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Ordinary Hazards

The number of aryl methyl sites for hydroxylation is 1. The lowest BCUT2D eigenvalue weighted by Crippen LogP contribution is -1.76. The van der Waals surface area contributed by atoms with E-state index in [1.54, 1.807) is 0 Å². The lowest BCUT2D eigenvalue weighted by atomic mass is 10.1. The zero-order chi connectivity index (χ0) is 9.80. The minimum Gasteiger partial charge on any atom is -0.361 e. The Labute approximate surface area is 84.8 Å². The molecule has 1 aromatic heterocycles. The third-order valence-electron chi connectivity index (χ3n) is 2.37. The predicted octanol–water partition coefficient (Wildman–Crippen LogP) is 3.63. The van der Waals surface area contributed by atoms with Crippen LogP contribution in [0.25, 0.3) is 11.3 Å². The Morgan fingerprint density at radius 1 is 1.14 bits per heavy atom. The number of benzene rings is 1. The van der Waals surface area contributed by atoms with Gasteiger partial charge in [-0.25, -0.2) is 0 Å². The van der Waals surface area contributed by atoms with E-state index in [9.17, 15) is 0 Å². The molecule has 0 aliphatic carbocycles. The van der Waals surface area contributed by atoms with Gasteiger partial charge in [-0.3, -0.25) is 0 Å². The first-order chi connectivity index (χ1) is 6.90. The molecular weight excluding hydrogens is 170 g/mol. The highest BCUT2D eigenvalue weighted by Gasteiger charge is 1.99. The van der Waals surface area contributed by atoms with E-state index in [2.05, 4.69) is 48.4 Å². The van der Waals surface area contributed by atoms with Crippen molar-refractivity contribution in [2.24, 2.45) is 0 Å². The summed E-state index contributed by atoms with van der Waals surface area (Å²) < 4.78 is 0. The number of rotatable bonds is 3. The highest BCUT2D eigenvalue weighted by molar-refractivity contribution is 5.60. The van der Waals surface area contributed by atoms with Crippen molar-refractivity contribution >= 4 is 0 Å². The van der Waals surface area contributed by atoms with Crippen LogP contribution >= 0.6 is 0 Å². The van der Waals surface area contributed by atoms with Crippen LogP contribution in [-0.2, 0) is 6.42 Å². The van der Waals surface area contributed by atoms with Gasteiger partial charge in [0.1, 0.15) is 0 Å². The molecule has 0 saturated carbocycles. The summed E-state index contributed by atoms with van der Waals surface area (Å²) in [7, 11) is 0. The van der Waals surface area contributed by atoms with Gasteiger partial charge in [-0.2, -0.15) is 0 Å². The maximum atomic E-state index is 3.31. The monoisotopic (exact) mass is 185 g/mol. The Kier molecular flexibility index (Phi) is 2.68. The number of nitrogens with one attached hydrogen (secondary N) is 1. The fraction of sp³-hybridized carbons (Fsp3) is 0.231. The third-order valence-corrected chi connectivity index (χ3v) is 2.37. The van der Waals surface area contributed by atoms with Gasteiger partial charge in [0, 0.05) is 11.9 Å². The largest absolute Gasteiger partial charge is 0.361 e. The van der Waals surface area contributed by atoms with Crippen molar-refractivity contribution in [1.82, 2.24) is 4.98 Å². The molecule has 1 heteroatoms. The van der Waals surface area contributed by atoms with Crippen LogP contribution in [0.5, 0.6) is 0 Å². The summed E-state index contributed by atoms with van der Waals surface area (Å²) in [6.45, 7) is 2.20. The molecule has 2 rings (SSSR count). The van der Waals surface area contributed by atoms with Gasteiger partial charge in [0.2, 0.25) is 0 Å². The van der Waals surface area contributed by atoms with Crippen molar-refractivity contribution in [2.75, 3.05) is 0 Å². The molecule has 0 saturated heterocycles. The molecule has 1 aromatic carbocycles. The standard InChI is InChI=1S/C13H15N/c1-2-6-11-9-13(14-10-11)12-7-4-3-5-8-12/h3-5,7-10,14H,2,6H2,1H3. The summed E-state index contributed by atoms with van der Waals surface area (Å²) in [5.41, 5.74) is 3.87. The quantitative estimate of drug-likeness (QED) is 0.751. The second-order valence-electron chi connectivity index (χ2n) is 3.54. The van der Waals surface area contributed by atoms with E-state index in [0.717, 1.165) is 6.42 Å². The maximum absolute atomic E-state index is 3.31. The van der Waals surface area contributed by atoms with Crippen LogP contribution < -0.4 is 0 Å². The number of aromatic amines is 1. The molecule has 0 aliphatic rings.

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In her own voice, author and poet Nikki Grimes explores the truth of a harrowing childhood in a memoir in verse. Growing up with a mother suffering from paranoid schizophrenia and a mostly absent father, Nikki Grimes found herself terrorized by babysitters, shunted from foster family to foster family, and preyed upon by those she trusted. At the age of six, she poured her In her own voice, author and poet Nikki Grimes explores the truth of a harrowing childhood in a memoir in verse. Growing up with a mother suffering from paranoid schizophrenia and a mostly absent father, Nikki Grimes found herself terrorized by babysitters, shunted from foster family to foster family, and preyed upon by those she trusted. At the age of six, she poured her pain onto a piece of paper late one night - and discovered the magic and impact of writing. For many years, Nikki's notebooks were her most enduing companions. In this memoir, Nikki shows how the power of those words helped her conquer the hazards - ordinary and extraordinary - of her life.